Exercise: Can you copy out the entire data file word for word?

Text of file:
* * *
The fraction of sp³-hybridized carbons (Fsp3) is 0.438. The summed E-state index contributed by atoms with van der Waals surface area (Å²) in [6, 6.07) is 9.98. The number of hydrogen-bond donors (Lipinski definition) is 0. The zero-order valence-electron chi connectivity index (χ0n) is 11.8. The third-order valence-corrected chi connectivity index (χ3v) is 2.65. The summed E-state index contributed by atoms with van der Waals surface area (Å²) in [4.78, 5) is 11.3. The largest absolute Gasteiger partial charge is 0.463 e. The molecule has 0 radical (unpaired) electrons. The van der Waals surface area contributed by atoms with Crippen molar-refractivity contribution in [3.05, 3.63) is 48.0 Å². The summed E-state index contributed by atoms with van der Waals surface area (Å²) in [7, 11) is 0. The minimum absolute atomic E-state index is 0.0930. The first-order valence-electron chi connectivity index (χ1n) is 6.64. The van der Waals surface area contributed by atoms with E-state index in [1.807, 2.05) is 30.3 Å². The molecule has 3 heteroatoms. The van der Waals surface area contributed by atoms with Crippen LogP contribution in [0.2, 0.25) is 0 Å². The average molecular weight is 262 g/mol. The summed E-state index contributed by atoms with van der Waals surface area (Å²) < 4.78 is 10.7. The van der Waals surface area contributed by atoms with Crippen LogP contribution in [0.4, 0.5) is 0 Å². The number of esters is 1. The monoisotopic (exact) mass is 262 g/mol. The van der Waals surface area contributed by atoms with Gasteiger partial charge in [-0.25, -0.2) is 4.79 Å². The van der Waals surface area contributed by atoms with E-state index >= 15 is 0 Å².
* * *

The fraction of sp³-hybridized carbons (Fsp3) is 0.438. The summed E-state index contributed by atoms with van der Waals surface area (Å²) in [6, 6.07) is 9.98. The number of hydrogen-bond donors (Lipinski definition) is 0. The zero-order valence-electron chi connectivity index (χ0n) is 11.8. The third-order valence-corrected chi connectivity index (χ3v) is 2.65. The summed E-state index contributed by atoms with van der Waals surface area (Å²) in [4.78, 5) is 11.3. The largest absolute Gasteiger partial charge is 0.463 e. The molecule has 0 radical (unpaired) electrons. The van der Waals surface area contributed by atoms with Crippen molar-refractivity contribution in [3.05, 3.63) is 48.0 Å². The summed E-state index contributed by atoms with van der Waals surface area (Å²) in [7, 11) is 0. The minimum absolute atomic E-state index is 0.0930. The first-order valence-electron chi connectivity index (χ1n) is 6.64. The van der Waals surface area contributed by atoms with E-state index in [1.807, 2.05) is 30.3 Å². The molecule has 3 heteroatoms. The van der Waals surface area contributed by atoms with Crippen LogP contribution in [0.2, 0.25) is 0 Å². The average molecular weight is 262 g/mol. The summed E-state index contributed by atoms with van der Waals surface area (Å²) < 4.78 is 10.7. The van der Waals surface area contributed by atoms with Crippen LogP contribution in [0.4, 0.5) is 0 Å². The number of esters is 1. The monoisotopic (exact) mass is 262 g/mol. The van der Waals surface area contributed by atoms with Gasteiger partial charge in [-0.25, -0.2) is 4.79 Å². The van der Waals surface area contributed by atoms with E-state index >= 15 is 0 Å².